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Matlock Bath: Photograph of the Prom Café, North Parade
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The Royal Hotel, for a time a Canadian Convalescent Hospital

The photograph of the Prom Café was taken during the Second World War. Both the café and the shop on its left are Rockvale House.

The two storey building on the right of the Café is the Canadian Stores, which was run by George Washington Stoddart. Stoddart had been a Major in the Canadian Army and arrived in Matlock Bath during the First World War when he received medical treatment at the Canadian Memorial Hospital[1] that had been set up at the Royal Hotel[2]. He was to return to Matlock Bath in 1933 and married Bernice[3], one of the daughters of Joseph and Elizabeth Hardstaff, who ran the café next to the Albion Restaurant further down the Parade and who had lost a son during the 1914-18 war[4]. The Stoddarts went to Canada in 1934[5] but returned to Matlock Bath about four years later. They ran both the store, which sold ice-cream and groceries, and the Prom Café[6].

In July 1943 the American film star Clarke Gable, who was serving in the American Army Air Force, visited Matlock Bath[7]. He was visiting army barracks in Chesterfield and arrived in Matlock Bath by jeep. He went into the café and asked if he could sit somewhere quiet, away from prying eyes. It was mid morning, so he just had coffee and biscuits in the back kitchen. Whilst Bernice's sister recognised him and asked for an autograph, her niece was probably too young to realise how famous he was but she asked for an autograph anyway. He signed the autograph for her on the reverse of a photo of her dog, Spot. She still has the photo[8].

At first floor level, running the length of the building, is a wrought iron balcony. At some stage, presumably post war, the section over the shop adjacent to the café - Mr. Gale's Gift Shop in the 1950s and 60s - was removed and the window replaced probably because of rot[9]. Above the arched windows on the third floor are stone corbels. The premises has small back yard that used to accommodate a toilet and an old bake oven right up against the rock face, but the oven eventually had to be removed.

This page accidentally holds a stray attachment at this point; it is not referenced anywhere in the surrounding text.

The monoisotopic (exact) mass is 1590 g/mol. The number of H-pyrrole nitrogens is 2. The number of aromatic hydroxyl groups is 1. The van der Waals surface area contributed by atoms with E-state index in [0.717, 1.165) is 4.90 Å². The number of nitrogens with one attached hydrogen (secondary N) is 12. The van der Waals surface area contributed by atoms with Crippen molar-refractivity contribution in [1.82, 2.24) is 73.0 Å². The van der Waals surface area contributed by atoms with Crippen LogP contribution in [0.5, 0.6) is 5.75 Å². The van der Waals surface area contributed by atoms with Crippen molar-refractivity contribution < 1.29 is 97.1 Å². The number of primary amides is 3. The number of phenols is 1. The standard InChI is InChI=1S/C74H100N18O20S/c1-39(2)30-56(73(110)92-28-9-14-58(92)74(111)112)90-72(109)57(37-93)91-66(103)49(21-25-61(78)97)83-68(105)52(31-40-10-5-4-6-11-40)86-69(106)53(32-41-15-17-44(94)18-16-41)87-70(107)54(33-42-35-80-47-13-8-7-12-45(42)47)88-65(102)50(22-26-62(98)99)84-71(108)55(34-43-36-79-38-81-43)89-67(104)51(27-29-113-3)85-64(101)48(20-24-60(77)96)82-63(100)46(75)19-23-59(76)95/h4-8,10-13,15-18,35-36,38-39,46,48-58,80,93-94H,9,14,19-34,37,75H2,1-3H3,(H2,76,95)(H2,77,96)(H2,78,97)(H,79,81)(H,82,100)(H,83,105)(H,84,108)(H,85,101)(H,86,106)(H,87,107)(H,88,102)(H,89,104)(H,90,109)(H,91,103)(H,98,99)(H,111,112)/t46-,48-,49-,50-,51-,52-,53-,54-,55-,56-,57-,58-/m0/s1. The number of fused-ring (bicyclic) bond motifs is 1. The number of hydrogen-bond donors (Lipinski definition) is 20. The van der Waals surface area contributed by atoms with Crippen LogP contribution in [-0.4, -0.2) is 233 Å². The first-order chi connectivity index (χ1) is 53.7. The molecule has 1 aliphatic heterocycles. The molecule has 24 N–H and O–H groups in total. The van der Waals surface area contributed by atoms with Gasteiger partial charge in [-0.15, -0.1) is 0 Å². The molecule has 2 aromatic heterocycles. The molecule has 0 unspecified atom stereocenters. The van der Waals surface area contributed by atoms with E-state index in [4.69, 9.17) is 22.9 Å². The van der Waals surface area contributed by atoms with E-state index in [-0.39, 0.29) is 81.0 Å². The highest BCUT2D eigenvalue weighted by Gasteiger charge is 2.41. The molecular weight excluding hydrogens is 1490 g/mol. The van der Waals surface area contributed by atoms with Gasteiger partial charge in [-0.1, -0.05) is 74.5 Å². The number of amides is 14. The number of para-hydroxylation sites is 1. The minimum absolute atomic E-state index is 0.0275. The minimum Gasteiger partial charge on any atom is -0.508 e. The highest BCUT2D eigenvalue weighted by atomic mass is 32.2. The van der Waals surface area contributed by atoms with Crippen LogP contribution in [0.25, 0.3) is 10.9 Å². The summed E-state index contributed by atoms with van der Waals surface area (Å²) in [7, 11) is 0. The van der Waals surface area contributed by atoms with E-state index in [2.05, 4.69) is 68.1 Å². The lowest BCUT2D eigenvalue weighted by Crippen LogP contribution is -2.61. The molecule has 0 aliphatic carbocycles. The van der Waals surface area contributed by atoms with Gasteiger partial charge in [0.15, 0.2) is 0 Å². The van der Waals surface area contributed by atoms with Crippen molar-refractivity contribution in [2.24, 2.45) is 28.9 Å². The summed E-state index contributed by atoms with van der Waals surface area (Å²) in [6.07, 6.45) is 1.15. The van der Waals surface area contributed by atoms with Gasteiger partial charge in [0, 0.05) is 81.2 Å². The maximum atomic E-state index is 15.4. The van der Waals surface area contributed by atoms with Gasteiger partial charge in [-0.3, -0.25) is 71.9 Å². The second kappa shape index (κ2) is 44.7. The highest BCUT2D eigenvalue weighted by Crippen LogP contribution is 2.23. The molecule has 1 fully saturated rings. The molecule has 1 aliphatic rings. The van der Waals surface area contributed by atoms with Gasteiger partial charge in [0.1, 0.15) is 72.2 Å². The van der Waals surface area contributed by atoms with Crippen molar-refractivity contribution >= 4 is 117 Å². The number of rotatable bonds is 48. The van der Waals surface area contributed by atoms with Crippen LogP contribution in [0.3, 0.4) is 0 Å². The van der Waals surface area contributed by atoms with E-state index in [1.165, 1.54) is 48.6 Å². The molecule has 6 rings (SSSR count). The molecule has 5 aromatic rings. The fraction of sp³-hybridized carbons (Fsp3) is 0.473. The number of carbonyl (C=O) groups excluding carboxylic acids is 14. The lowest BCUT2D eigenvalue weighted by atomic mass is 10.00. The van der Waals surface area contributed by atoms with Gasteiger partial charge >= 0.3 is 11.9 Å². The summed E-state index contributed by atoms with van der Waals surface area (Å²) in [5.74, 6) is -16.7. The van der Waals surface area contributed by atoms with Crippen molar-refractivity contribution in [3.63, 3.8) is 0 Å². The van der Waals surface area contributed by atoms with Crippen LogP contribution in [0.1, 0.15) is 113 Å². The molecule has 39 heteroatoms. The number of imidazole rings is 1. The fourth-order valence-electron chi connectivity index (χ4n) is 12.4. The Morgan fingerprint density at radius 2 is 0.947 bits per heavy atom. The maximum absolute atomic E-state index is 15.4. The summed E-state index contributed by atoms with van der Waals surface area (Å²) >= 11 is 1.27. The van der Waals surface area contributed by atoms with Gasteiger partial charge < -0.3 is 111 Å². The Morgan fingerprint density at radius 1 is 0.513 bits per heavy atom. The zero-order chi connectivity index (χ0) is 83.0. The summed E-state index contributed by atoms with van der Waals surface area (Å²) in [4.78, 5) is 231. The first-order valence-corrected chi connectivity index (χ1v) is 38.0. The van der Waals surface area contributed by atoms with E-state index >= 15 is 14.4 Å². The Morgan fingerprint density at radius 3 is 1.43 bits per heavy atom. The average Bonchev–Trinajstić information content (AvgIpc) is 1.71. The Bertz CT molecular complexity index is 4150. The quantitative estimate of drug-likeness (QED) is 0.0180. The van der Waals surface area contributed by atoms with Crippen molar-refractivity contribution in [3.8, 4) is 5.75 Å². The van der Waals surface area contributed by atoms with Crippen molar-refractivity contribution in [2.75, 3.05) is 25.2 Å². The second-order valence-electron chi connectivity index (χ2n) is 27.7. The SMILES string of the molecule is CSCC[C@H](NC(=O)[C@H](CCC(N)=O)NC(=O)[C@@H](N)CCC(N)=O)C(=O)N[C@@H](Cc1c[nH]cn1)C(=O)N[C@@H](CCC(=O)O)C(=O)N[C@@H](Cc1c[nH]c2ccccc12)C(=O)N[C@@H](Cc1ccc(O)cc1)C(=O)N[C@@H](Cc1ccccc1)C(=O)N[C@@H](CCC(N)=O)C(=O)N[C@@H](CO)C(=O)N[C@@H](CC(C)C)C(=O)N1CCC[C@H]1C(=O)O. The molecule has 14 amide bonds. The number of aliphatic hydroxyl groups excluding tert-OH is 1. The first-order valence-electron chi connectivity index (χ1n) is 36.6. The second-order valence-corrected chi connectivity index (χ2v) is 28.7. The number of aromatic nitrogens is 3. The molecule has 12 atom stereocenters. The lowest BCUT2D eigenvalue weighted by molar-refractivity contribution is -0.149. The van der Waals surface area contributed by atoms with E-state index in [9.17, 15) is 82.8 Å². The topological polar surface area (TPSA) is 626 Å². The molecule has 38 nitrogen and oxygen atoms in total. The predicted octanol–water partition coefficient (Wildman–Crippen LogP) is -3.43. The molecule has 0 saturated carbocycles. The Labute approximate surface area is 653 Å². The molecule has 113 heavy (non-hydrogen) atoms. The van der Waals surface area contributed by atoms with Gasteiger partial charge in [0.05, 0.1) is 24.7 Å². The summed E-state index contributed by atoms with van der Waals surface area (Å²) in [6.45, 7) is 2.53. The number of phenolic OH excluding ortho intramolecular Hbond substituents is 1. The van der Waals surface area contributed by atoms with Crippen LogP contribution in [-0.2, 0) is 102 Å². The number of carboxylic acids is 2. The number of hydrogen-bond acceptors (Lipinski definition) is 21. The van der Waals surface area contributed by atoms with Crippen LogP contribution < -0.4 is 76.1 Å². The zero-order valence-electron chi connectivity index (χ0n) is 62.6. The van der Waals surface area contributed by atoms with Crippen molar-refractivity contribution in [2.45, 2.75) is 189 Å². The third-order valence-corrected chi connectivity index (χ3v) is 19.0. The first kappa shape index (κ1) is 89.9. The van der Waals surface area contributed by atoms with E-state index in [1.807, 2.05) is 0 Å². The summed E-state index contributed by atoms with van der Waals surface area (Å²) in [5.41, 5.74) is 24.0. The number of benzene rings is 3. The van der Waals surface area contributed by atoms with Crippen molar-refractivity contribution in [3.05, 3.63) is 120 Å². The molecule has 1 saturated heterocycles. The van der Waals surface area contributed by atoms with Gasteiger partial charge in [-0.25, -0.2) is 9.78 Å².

It is not known if the soldier was heading for the George Hotel but the railway trolley on the pavement is loaded with fish boxes[10].

Bernice Stoddart was involved with musical theatre and drama groups in the Matlocks for many years
(more will be added, probably in 2021)





Photograph in the collection of and provided by and © Ken Smith.
Image re-scanned for this website in 2020, to replace the 2010 version.
Information researched by and © Ann Andrews.
Intended for personal use only.

References (coloured links are to transcripts or more information elsewhere on this website):

[1] The role of the hospital is examined in great detail in Charles Beresford's "The Bath at War, A Derbyshire Community and the Great War" (2007). Country Books/Ashridge Press. ISBN 978 1 901214 91 8

[2] There is more about the Royal Hotel. See the Royal Hotel | Royal Hotel & Baths (1) | Royal Hotel & Baths (2)

[3] "Derby Daily Telegraph", 20 June 1933. Report of their marriage earlier that day.

[4] Joseph and Elizabeth Hardstaff's MI is on this web site. They are also in the 1901 census. Information about Dick Hardstaff can be found on Names on Matlock Bath's War Memorial. Mr. Leggoe was involved with the Promenade Cafe in the nineteenth century - see Kelly's Directory 1891

[5] "Derby Daily Telegraph", 2 May 1934.

[6] "Kelly's 1941 Directory": G W Stoddart Prom Café.

[7] "Derbyshire Times", 30 July 1943. Clark Gable at Matlock Bath. Although the paper say he signed a number of autographs, it is believed that he only signed two - one for the daughter of his hosts at the café [see [8] below).

[8] Anecdote from Gina Clarke.

[9] See North Parade, Matlock Bath, about 1960. The gift shop was Rockvale House and behind it, up until at least the 1960s, was an old disused bakery.

[10] From conversations with Ken Smith, who was given this photograph by Peter Moore of Moore's Café.